A shameful reality | The Daily Star
12:00 AM, April 04, 2015 / LAST MODIFIED: 09:49 PM, April 22, 2015


A shameful reality

A disturbing media report tells us about the plight of at least 14 Hindu families that have been evicted by land grabbers allegedly at the behest of influential quarters in Barguna District. Reportedly, the first three of these 14 families left their homes following threats and intimidation from powerful groups in 2013 and the next two families in 2014; and the compounding tragedy is that on March 12, 2015, the rest of the families were also driven off their homestead land.

What is most disturbing is that the affected minority families were threatened and evicted over a protracted period without allegedly any action against the perpetrators. Quite clearly, criminal actions like destroying and looting of property after the terrified minority families left their homes have not been punished. Under the circumstances, one might ask if psychological harassment and material deprivation of minority Hindu population in some parts of the country shall continue to be a dangerously recurrent reality.

Attacks on Hindus and their property have demonstrated the immensely sad but blunt reality that even after forty two years of democratic pluralistic existence, the religious minority of Bangladesh have not been able to save themselves from the deadly embrace of communal mischief. In fact, when the battered Hindu citizens proposed to disenfranchise the entire community by publicly asking to strike Hindus off the voters' list so that they can escape the wrath of politically motivated obscurantist elements, one could gauge the depth and severity of the wound.

Upon scrutiny of the ground situation one might say that it is time to find out why the number of Hindus has decreased over the years, particularly since the creation of People's Republic of Bangladesh in 1971? Has the mindset of the majority community really changed for establishing the ethos of an equal rights society?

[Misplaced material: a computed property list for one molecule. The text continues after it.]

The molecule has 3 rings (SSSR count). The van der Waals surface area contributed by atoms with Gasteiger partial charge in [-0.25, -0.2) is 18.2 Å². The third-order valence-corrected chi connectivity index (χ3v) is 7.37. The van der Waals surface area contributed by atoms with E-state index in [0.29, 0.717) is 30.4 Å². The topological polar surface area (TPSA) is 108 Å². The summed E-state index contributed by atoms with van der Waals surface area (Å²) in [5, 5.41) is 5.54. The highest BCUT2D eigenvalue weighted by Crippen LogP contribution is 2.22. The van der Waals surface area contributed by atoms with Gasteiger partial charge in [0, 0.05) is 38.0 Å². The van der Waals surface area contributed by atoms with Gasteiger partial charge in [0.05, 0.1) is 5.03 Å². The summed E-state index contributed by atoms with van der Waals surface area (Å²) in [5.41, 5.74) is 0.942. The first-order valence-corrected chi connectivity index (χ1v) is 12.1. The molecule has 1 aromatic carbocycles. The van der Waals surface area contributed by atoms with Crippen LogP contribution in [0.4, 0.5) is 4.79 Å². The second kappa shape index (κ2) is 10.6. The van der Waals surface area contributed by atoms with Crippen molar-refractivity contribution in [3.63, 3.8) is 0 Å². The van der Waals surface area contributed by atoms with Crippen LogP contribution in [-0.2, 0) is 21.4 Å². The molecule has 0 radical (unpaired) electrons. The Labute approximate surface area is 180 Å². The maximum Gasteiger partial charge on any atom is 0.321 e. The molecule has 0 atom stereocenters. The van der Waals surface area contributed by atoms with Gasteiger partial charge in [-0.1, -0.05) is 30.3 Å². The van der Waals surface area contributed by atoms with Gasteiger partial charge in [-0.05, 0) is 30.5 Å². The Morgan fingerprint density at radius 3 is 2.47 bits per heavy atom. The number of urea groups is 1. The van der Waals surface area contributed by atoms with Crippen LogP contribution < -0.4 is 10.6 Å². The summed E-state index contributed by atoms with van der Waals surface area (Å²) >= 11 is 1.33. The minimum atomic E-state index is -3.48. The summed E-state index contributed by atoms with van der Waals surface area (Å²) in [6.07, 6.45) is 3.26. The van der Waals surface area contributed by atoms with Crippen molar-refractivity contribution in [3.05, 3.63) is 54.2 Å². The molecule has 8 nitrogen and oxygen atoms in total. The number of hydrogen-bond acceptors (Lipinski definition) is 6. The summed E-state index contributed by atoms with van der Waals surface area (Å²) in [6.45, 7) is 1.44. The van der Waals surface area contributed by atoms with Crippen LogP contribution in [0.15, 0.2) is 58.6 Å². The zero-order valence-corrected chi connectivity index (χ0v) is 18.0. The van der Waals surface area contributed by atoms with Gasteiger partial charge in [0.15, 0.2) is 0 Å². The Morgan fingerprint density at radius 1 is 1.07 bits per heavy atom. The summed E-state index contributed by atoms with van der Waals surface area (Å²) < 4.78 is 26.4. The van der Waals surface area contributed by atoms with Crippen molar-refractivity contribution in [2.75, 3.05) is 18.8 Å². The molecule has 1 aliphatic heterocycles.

We in Bangladesh need to ask whether it is religion per se or the politicization of religious identity and the mobilization of this identity for community and state ends that have resulted in communal violence. We also need to find out whether the emphasis is on contests for power and resources. 

Coming to specifics, in Bangladesh, why do we witness attacks on Hindu properties? Is creation of hatred a ploy for some of the majority Muslim politicians and influential people to grab Hindu property? The torching of Hindu houses over a petty altercation in the recent past quite clearly indicated the malafide intention of terrorizing and dislocating the vulnerable minority. Simple common sense should tell that the ferocity of attack on Hindus is caused by the victims' weakness and the perpetrators' suspected immunity from the process of law. Are the patrons of the mischief-makers too powerful to be dislodged?

The immediate imperative, under the circumstances, is to effectively deactivate the vultures that are on the watch to grab the lands and properties of panicked Hindus. This requires political will and stern administrative measures for ensuring continued security. However, beyond that, the minorities need to politically organise themselves in such a manner that in the course of time, issues of their honorable existence become a focus of mainstream politics. Such course of action is expected to provide substantial relief.

The politicians cannot be part of a deliberate effort to realign state and cultural power in the interest of the majority because that will result in non-Muslim minorities being defined explicitly or implicitly as second class citizens of Bangladesh. The progress of a nation demands proactive action from the state to ensure the security and rights of all citizens.

The writer is a columnist of The Daily Star.

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